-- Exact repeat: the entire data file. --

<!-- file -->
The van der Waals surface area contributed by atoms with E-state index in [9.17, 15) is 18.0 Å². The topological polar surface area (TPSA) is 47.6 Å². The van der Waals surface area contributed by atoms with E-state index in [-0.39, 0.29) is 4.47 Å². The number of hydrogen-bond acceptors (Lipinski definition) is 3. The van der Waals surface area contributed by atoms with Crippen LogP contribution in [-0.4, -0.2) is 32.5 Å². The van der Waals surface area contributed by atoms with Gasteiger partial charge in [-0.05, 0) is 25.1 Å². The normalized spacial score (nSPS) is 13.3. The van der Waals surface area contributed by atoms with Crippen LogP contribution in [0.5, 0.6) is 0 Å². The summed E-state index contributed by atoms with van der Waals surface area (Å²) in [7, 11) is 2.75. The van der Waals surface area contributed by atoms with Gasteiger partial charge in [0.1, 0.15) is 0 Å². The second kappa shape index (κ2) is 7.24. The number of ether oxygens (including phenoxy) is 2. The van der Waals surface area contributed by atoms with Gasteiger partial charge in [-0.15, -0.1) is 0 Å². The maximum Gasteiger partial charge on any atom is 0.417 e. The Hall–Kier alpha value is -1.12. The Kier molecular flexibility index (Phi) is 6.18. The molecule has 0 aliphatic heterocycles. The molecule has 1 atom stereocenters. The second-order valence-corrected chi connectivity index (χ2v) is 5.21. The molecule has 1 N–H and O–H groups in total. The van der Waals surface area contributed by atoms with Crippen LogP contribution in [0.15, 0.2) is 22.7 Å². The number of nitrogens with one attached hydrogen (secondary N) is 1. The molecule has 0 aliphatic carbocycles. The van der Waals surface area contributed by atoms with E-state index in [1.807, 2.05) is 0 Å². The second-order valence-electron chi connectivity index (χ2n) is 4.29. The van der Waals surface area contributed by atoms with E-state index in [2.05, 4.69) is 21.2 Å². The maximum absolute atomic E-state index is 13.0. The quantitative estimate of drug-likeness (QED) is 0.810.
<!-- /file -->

The van der Waals surface area contributed by atoms with E-state index in [9.17, 15) is 18.0 Å². The topological polar surface area (TPSA) is 47.6 Å². The van der Waals surface area contributed by atoms with E-state index in [-0.39, 0.29) is 4.47 Å². The number of hydrogen-bond acceptors (Lipinski definition) is 3. The van der Waals surface area contributed by atoms with Crippen LogP contribution in [-0.4, -0.2) is 32.5 Å². The van der Waals surface area contributed by atoms with Gasteiger partial charge in [-0.05, 0) is 25.1 Å². The normalized spacial score (nSPS) is 13.3. The van der Waals surface area contributed by atoms with Crippen LogP contribution in [0.5, 0.6) is 0 Å². The summed E-state index contributed by atoms with van der Waals surface area (Å²) in [7, 11) is 2.75. The van der Waals surface area contributed by atoms with Gasteiger partial charge in [0.1, 0.15) is 0 Å². The second kappa shape index (κ2) is 7.24. The number of ether oxygens (including phenoxy) is 2. The van der Waals surface area contributed by atoms with Gasteiger partial charge in [-0.15, -0.1) is 0 Å². The maximum Gasteiger partial charge on any atom is 0.417 e. The Hall–Kier alpha value is -1.12. The Kier molecular flexibility index (Phi) is 6.18. The molecule has 0 aliphatic heterocycles. The molecule has 1 atom stereocenters. The second-order valence-corrected chi connectivity index (χ2v) is 5.21. The molecule has 1 N–H and O–H groups in total. The van der Waals surface area contributed by atoms with Crippen LogP contribution in [0.15, 0.2) is 22.7 Å². The number of nitrogens with one attached hydrogen (secondary N) is 1. The molecule has 0 aliphatic carbocycles. The van der Waals surface area contributed by atoms with E-state index in [1.807, 2.05) is 0 Å². The second-order valence-electron chi connectivity index (χ2n) is 4.29. The van der Waals surface area contributed by atoms with E-state index in [2.05, 4.69) is 21.2 Å². The maximum absolute atomic E-state index is 13.0. The quantitative estimate of drug-likeness (QED) is 0.810.